Most of the Taliban ministers are middle aged old guards and the youth bulge is not represented in the new cabinet. In fact Taliban under the influence of their madrasah background have refused to recognise millions of the youth, both boys and girls, thrown up by the vast network of the educational institutions established during the last two decades in every nook and corner of the country. It has led to a dangerous confrontation between Taliban trained in Pakistani madrasah and Afghan students who have graduated from the colleges and universities in their country. In fact the aforementioned exclusions have become a trademark of Taliban and that’s what has ignited anti Taliban resistance so quickly, both the armed struggle in Panjshir and the women led youth protests in urban centres.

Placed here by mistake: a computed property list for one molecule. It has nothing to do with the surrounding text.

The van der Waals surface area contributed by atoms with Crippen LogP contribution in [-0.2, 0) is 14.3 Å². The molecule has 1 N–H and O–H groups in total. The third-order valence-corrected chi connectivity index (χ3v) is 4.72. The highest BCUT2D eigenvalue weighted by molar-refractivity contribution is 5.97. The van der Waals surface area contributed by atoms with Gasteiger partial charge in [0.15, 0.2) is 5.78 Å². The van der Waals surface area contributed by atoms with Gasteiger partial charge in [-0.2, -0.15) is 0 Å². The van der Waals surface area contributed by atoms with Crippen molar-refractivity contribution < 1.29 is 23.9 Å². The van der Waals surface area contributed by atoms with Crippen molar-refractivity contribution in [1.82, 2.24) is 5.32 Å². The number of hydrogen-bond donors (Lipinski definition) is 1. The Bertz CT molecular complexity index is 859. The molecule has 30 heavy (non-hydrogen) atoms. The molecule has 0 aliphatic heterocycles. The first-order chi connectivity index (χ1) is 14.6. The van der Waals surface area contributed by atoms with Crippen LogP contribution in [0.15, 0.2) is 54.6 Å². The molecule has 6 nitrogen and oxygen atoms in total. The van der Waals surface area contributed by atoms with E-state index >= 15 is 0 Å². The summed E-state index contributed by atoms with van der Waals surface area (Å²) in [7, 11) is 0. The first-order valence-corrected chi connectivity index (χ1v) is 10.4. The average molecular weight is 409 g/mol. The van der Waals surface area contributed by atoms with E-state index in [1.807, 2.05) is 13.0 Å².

As if epitomising this contradiction the Taliban cabinet was announced on a day that saw bold anti Taliban marches on the call of Ahmad Masood, the Panjshir based son of Commander Ahmad Shah Masood, well known for his prolonged resistance against the Taliban in 1990s. The courage of the women protesters facing the guns of Taliban was remarkable. The protesters went to Pakistan Embassy and raised anti Pakistan slogans because for them Taliban and Pakistan are inseparable.